On my way to school this morning I passed through a crowd of protesters outside the California Supreme Court. It seems that California is considering the issue of same-sex marriage today, and these folks have a problem with it. When I got to school, I found that Hastings is running live footage of the arguments in the student lounge, to be followed by a panel discussion on the constitutionality of people with the same configuration of X and Y chromosomes marrying. This is San Francisco, so I can pretty well imagine the general reaction locals have to the debate. That made the protesters stand out all the more. Despite their placards warning of the spiritual perils filing joint tax returns with someone who wears the same kind of underwear as you do, I don’t think they’ll be changing too many minds. One well-meaning protester dropped some mathematics on passers by with the helpfully simplistic slogan “Marriage = 1 Man + 1 Woman.” I can’t fault him on his arithmetic, but he forgot to show his work so he can only receive partial credit.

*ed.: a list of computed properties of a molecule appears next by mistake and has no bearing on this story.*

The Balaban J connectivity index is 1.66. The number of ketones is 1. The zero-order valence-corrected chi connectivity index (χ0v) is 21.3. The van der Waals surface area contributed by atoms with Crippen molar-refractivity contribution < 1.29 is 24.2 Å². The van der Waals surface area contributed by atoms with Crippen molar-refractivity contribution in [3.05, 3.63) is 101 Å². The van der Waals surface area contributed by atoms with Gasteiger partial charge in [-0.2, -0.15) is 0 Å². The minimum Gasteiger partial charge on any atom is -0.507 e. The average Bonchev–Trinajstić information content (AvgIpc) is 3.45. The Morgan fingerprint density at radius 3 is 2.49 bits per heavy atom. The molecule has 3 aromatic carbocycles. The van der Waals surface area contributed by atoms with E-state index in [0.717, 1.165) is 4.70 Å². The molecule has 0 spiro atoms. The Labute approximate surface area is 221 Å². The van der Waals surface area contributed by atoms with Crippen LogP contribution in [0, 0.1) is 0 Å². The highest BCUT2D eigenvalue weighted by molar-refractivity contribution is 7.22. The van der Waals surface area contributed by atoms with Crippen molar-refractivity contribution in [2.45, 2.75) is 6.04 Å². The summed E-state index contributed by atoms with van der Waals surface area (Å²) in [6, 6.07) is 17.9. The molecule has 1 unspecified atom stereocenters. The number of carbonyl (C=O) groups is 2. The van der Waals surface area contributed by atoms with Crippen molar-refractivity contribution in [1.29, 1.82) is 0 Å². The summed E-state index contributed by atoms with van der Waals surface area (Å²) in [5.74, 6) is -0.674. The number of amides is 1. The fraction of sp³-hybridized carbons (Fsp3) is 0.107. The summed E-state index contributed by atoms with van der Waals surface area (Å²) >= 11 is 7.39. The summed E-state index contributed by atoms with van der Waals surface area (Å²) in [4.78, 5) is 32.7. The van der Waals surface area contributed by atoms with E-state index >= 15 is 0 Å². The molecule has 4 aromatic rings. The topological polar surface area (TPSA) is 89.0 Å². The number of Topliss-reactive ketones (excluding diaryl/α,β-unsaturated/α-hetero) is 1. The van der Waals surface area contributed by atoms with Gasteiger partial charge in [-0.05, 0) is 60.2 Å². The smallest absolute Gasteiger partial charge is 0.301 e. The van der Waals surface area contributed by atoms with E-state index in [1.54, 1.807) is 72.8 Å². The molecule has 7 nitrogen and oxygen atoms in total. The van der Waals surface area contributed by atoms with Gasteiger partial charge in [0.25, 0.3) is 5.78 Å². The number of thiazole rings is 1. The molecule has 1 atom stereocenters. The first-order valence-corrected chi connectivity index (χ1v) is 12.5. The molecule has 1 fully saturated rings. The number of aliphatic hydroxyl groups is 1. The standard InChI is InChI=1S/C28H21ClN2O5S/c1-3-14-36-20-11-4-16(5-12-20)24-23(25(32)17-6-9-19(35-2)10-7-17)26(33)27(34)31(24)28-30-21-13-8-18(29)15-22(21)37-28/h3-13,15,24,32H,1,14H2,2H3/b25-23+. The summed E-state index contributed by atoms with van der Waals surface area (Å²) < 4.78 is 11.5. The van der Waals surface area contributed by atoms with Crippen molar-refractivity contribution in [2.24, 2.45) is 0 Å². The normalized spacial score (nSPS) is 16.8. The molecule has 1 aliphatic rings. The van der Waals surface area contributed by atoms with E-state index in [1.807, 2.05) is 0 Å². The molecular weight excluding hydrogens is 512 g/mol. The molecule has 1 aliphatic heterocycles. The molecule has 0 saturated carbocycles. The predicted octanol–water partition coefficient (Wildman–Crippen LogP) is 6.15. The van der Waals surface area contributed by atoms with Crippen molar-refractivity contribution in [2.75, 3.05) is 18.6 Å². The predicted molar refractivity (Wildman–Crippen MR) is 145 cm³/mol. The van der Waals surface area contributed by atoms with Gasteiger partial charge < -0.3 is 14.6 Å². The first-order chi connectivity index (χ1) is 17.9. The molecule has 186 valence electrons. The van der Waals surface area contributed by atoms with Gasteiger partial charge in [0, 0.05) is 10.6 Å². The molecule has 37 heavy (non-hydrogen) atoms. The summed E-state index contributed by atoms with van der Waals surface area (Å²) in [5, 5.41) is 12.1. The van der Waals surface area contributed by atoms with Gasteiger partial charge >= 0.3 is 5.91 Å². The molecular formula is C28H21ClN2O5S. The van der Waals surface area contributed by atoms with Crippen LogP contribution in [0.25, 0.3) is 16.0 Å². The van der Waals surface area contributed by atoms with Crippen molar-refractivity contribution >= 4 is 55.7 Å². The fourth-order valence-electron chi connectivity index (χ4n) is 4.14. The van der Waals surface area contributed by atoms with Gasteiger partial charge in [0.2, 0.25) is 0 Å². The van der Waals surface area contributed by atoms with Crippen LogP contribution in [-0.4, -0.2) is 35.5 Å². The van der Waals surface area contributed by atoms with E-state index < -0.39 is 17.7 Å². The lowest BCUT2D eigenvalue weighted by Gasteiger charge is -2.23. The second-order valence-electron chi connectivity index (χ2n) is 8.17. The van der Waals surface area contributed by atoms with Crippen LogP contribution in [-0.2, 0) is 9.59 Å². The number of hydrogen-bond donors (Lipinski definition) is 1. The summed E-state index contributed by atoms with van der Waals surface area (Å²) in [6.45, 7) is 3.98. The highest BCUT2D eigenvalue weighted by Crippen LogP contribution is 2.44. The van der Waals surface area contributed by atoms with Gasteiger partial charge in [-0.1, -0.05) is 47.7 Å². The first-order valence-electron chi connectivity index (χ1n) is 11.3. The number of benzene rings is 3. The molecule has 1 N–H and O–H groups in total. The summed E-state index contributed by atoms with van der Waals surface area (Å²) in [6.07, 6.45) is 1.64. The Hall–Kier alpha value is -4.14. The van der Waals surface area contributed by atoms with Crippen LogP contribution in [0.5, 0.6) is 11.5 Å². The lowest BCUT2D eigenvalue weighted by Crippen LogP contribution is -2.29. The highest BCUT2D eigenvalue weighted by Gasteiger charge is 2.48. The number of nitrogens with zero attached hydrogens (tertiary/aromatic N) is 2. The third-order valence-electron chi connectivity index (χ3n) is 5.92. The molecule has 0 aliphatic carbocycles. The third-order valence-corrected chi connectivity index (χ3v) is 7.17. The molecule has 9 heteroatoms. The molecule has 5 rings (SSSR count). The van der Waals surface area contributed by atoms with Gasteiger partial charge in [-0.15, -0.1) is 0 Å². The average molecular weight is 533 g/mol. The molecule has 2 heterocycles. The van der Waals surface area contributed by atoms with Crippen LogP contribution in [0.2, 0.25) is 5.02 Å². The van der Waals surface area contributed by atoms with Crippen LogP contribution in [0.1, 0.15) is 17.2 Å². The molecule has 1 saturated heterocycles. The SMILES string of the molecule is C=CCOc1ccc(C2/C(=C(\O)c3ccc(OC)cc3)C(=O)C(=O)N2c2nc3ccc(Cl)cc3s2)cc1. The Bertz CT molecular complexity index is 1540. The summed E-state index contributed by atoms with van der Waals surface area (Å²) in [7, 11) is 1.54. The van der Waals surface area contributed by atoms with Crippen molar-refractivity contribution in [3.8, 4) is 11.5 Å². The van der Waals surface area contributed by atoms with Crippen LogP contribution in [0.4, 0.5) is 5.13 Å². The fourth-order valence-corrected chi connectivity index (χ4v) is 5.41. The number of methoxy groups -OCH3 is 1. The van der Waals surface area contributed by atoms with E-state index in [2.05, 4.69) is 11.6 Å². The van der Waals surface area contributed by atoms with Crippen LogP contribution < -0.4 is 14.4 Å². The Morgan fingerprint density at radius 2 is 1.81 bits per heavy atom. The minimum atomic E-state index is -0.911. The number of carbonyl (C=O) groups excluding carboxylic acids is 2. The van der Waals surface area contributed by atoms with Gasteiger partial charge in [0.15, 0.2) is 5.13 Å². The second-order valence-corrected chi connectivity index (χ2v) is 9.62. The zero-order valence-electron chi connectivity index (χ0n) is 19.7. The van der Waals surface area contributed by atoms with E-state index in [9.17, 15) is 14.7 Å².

Gay marriage is an issue that is hard for me to get worked up about, despite my zip code. On the one hand, of course homosexuals couples should enjoy all the same rights, privileges, and responsibilities as other citizens. It offends my notion of justice and fair play to suggest homosexuals don’t deserve to receive tax breaks, insurance benefits, or any other freedom guaranteed to every other American. Civil Unions may grant all those same rights. Is that enough? Is marriage by another name just as good? I don’t know.

    For many people in this country (though not me personally) “Marriage” means something very specific, as the arithmetical picketer I spotted this morning demonstrates. Not all of them are closed-minded assholes of Phelps-ian proportions. Marriage is a social construct, and it operates in both a secular sense and religious sense. Why not let these people (of which there are many) reserve the language of marriage for a church-sanctioned act and let homosexuals enjoy the same benefits through a secular civil union? Let marriage be the province of the church if that’s what it takes to appease the minds that differ.